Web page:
FREQUENTLY ASKED QUESTIONS
It is likely there is a compelling reason you are interested in franchise ownership. Something has pulled you to shift your thinking from your current situation, career or business and consider franchise ownership. Or you are just curious about franchising, which is everywhere around us but yet holds mystery for many people. Here are answers to some of the most frequently asked questions.
What Exactly is a Franchise?
According to the International Franchise Association (IFA), franchising is a method for expanding a business and distributing goods and services through a licensing relationship. A franchisor is a company that grants a license to a franchisee for conducting business under their brand, marks, trade dress, policies and procedures. The franchisor will not only specify the products and services that are offered by the franchisee but will also provide them with an operating system and support in addition to the brand. In exchange for the licensing, training, support and other system benefits, a royalty is paid to the franchisor and is nearly always a percentage of revenue although there are a few variations.
Is Franchising Right for Me?
Are you frustrated in your current career or looking to build a sustainable and valuable future for you and your family? Do you love the thought of running your own business but have no idea what type of business you should consider?
Starting a franchise can be an ideal way to launch a business because of the benefit of building on a proven concept while much of the marketing and routine, operational and back office processes are already set up and streamlined. This reduces significant risk, research, and trial and error. In return, the franchisor receives a royalty, typically structured as a percentage of sales. All good franchises will offer a suite of services and support in return for the royalty. All good franchise systems have a partnership mindset.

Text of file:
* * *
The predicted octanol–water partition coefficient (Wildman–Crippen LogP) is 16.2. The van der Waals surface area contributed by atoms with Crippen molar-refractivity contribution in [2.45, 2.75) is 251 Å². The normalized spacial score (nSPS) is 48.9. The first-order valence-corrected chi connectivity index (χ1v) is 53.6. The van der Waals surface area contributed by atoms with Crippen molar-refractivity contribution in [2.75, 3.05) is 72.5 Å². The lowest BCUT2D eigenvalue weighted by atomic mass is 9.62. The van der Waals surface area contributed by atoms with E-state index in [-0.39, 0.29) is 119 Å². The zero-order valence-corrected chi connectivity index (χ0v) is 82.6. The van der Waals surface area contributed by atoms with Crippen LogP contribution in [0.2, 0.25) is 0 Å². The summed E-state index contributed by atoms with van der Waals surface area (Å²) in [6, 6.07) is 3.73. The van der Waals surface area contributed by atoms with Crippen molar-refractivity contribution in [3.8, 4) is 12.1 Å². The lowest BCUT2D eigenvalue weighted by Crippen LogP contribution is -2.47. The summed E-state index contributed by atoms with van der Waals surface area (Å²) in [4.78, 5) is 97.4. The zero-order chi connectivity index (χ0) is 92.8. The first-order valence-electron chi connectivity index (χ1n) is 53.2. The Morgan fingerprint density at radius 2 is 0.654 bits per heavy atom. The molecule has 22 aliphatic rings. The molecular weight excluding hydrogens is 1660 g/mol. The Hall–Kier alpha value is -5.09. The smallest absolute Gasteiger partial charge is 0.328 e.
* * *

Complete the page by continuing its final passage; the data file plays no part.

You should feel comfortable with following someone else’s system before starting a franchise. One reason franchising is successful is consistency. The franchisee must follow established policies and processes to ensure a consistent product or service. If you want to be creative and make your own way, franchising might not be the solution for you.
What Kind of Franchise Businesses are Available?
While we most often think of restaurants, that is only part of the franchise range of over 3,000 brands. In the modern economy, franchising is perfectly suited to service franchises where there is a repeatable process, often recurring revenue or repeat customers. Examples of industries where franchising is strong and growing include health and wellness, beauty services, fitness, residential services, commercial services, automotive, child enrichment, home health care, retail, pets, restaurants and many more. There is no real limit to the businesses that can have a franchise business model.
What is the Franchisee Role in a Franchise?
Like many things in franchising, the answer is it depends. This is the most important criteria for a potential franchisee to decide. While there is a continuum of franchisee involvement levels and a wide range of franchisee roles, the industry broadly categorizes franchisee roles into three:
- Owner-operator – Daily, Direct Involvement
- As an owner-operator, you are the heart and soul of the business. Everything that happens really revolves around you – if you have employees, they see you as their direct supervisor, customers call on you personally and all business activities are within your direct control. You may not have employees but rather rely on technology and the franchise corporate team to help deliver your product or service.